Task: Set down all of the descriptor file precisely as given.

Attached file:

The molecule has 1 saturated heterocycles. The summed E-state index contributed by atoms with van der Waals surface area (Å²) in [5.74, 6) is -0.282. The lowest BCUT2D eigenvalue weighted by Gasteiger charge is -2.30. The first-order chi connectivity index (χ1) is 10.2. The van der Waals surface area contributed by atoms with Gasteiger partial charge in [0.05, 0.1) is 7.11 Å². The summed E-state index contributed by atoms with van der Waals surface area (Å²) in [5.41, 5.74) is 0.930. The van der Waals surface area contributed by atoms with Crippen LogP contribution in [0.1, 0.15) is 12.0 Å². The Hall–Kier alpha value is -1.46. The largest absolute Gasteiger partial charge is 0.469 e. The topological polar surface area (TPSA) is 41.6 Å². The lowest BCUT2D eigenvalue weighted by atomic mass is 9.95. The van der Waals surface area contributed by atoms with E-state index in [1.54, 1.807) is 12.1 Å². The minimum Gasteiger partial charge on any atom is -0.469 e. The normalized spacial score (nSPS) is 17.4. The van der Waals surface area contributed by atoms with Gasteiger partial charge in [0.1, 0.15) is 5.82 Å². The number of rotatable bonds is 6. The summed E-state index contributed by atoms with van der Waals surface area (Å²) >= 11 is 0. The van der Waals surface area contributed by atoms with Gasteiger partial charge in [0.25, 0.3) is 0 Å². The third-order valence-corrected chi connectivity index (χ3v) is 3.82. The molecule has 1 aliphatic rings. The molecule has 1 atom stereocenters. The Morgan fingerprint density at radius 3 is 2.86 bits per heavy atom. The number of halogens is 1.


The molecule has 1 saturated heterocycles. The summed E-state index contributed by atoms with van der Waals surface area (Å²) in [5.74, 6) is -0.282. The lowest BCUT2D eigenvalue weighted by Gasteiger charge is -2.30. The first-order chi connectivity index (χ1) is 10.2. The van der Waals surface area contributed by atoms with Gasteiger partial charge in [0.05, 0.1) is 7.11 Å². The summed E-state index contributed by atoms with van der Waals surface area (Å²) in [5.41, 5.74) is 0.930. The van der Waals surface area contributed by atoms with Crippen LogP contribution in [0.1, 0.15) is 12.0 Å². The Hall–Kier alpha value is -1.46. The largest absolute Gasteiger partial charge is 0.469 e. The topological polar surface area (TPSA) is 41.6 Å². The lowest BCUT2D eigenvalue weighted by atomic mass is 9.95. The van der Waals surface area contributed by atoms with E-state index in [1.54, 1.807) is 12.1 Å². The minimum Gasteiger partial charge on any atom is -0.469 e. The normalized spacial score (nSPS) is 17.4. The van der Waals surface area contributed by atoms with Gasteiger partial charge in [0.1, 0.15) is 5.82 Å². The number of rotatable bonds is 6. The summed E-state index contributed by atoms with van der Waals surface area (Å²) >= 11 is 0. The van der Waals surface area contributed by atoms with Gasteiger partial charge in [0.25, 0.3) is 0 Å². The third-order valence-corrected chi connectivity index (χ3v) is 3.82. The molecule has 1 aliphatic rings. The molecule has 1 atom stereocenters. The Morgan fingerprint density at radius 3 is 2.86 bits per heavy atom. The number of halogens is 1.